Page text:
By Alex Foster and Chris Etherington  

Last week saw over 250 millionaires demand that wealth taxes be introduced by politicians attending the World Economic Forum in Davos. In a poll undertaken on behalf of the campaign group Patriotic Millionaires, it was found that 58% supported the introduction of a 2% wealth tax on people with more than $10m.

Such a policy may go some way to help the public finances given public sector debt was £2.7 trillion at the end of December 2023, having reached 100% of the UK’s annual gross domestic product last year for the first time since 1961. This equates to approximately £40,000 of debt per person – more than the average UK full-time salary before taxes and other deductions.

However, there is nothing to stop individuals making voluntary donations now in the UK, without a wealth tax needing to be introduced. The UK Debt Management Office (DMO) is responsible for dealing with ‘patriotic gifts’, being donations or bequests from the public where they want to specifically contribute to reducing the national debt. With increasing calls for the very wealthy to pay more in taxes than they do currently, it is interesting to see how many actually use this route to contribute more voluntarily.

From information obtained by RSM under the Freedom of Information Act 2000, there has been a general decline in such donations over the last 10 years from a ‘high’ of 17 in the year to 31 March 2021 to just six donations in the year to 31 March 2023. Most of these gifts are done during the donors’ lifetimes rather than via their wills, with 4 out of the last 10 years resulting in 0 bequests. This is not necessarily surprising though as drafting a will is only done periodically at best, and therefore, you would expect that the wishes of such donors could vary according to matters such as, which party is in power at the time of their passing, current policies and the general economic environment. Therefore, someone may not wish to include such a permanent bequest in their will. Alternatively, there is far more flexibility over a gift of cash or gilts that can be made at any time dependant on their feelings at the time.

However, what is more surprising is that according to the UK Debt Management Office, the six donations in the year to 31 March 2023 amounted to only £47,249, up from a paltry £2,108 from the year before.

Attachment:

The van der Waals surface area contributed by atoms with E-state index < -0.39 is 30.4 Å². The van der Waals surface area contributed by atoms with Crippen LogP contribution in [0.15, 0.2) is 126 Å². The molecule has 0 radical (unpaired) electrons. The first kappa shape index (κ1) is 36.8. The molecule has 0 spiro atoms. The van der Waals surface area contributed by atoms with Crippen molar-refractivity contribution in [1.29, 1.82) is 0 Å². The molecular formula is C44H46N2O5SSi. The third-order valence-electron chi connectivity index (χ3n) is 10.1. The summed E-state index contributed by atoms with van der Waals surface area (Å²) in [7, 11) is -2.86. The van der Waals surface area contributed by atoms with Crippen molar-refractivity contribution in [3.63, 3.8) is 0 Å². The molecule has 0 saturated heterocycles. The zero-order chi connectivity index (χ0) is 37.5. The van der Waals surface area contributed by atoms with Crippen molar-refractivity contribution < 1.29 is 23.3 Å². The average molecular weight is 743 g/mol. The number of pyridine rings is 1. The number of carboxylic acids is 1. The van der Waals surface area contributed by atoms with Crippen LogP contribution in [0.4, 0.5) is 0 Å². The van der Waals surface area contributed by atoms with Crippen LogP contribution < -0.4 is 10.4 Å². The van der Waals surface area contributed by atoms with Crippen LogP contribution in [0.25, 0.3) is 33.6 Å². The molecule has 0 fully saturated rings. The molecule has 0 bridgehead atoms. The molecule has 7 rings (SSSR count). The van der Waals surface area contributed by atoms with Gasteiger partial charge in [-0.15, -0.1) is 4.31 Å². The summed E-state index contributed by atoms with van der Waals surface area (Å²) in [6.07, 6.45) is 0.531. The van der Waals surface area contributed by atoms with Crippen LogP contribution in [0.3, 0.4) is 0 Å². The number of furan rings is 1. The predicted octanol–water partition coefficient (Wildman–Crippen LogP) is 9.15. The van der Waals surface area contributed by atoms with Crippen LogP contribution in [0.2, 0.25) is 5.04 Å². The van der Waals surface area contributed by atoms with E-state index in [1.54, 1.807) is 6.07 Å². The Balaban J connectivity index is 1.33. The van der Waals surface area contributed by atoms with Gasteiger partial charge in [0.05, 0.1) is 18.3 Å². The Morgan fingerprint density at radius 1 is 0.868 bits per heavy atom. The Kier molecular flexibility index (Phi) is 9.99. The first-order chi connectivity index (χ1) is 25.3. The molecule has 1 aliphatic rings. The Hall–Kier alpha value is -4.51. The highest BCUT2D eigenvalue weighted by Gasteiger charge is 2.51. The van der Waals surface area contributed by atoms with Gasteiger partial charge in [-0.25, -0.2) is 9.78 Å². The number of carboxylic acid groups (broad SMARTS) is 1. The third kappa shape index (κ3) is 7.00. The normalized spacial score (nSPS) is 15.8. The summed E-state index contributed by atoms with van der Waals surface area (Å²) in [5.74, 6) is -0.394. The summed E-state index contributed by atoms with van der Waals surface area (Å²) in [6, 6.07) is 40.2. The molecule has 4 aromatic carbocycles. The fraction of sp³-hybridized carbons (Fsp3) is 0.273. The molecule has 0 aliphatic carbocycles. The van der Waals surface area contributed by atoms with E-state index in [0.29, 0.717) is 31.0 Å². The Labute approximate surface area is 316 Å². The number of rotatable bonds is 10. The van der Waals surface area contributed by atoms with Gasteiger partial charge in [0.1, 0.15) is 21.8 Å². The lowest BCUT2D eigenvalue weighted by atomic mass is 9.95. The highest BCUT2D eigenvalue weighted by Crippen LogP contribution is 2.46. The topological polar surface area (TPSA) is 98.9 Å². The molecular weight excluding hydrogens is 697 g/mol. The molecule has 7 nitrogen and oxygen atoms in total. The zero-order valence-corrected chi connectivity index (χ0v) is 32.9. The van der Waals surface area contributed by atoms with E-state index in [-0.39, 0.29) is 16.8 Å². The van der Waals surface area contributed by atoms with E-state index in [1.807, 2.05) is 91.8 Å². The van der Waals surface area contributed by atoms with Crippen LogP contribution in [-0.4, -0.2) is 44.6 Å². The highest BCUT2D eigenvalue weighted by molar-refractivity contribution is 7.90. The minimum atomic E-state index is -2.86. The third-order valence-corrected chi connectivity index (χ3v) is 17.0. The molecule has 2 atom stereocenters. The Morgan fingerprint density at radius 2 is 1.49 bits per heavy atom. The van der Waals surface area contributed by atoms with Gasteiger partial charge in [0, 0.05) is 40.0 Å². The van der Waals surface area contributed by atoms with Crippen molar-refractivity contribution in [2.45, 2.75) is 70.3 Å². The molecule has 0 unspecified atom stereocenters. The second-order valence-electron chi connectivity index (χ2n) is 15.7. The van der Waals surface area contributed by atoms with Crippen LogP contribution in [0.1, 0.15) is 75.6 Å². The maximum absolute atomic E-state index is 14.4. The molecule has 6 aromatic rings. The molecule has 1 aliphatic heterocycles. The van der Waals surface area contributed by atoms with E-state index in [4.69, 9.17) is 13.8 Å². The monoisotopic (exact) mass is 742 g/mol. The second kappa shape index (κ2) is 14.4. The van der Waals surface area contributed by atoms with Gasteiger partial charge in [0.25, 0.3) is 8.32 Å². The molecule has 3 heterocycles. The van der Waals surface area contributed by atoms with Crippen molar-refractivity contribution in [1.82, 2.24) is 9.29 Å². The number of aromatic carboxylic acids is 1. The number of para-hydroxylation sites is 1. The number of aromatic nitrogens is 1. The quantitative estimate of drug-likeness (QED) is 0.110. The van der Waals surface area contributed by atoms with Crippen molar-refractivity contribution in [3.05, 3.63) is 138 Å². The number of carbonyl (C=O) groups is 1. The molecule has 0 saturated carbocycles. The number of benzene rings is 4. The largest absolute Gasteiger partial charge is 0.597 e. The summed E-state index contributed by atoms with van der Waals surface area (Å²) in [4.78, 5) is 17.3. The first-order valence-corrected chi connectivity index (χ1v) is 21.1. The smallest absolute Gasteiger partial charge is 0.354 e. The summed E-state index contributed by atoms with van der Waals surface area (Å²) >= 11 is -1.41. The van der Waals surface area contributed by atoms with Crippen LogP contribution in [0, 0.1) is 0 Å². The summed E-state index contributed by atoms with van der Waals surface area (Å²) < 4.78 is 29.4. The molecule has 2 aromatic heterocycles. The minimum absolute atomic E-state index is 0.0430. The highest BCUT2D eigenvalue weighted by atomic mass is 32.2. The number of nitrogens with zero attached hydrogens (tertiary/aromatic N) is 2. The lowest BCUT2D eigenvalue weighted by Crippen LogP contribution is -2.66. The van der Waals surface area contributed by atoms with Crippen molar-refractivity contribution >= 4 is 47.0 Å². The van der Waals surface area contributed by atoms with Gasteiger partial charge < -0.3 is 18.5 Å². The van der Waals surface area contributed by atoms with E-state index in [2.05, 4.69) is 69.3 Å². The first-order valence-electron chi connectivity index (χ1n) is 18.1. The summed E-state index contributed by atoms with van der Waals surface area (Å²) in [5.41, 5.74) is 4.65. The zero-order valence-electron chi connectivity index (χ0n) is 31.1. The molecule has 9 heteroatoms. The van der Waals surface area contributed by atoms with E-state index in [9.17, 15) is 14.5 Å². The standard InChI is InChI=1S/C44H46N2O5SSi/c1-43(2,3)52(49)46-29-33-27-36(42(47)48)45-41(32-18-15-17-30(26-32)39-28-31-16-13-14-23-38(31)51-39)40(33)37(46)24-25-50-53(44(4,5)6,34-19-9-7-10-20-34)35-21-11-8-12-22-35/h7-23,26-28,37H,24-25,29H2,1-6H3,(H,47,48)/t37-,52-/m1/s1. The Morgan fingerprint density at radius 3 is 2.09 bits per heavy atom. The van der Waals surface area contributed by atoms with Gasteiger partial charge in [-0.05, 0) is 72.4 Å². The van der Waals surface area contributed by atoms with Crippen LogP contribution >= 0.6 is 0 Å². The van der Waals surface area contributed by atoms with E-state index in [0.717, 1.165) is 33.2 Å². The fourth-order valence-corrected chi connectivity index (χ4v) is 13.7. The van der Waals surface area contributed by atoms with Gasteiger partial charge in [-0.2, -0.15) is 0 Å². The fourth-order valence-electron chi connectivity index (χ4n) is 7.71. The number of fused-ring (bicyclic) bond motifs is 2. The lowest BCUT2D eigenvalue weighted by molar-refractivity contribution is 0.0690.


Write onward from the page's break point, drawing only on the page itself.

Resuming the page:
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These were all cash gifts, so an average of approximately £7,875 each in the year to 31 March 2023. This does beg the question whether such a donation is worth the effort (even though it is a relatively straightforward process) and what the actual motive is behind the gifts, given that gifts of this size are only going to make a very miniscule dent in the national Debt. Is it more a case of lower earners giving what they can in line with the principle rather than actually attracting the uber wealthy to contribute?

One possible reason for the total number of gifts being low is that individuals are donating money but their preference is to gift to charities where they can see more clearly the use their money is put to or perhaps to their own foundations where they have even greater control over how the funds are used. HMRC’s latest UK charity relief statistics could suggest this to be the case – overall UK tax reliefs on donations to charities have risen by 8% year-on- year to £1.7bn in the 2022-23 tax year. Another reason may be that these potential donors do not feel that the government is generally using public funds effectively and so don’t agree with the current level of national debt. Or simply, do they just not know that they can contribute in this way?

Whichever the reason, the Treasury does need to consider all methods of reducing the national debt and increasing the public’s confidence in how the public purse is spent could have the additional benefit of encouraging those that can afford it to contribute to improving the country’s financial situation. Given there is an appetite for some to be taxed more, perhaps more could be done to encourage larger voluntary donations.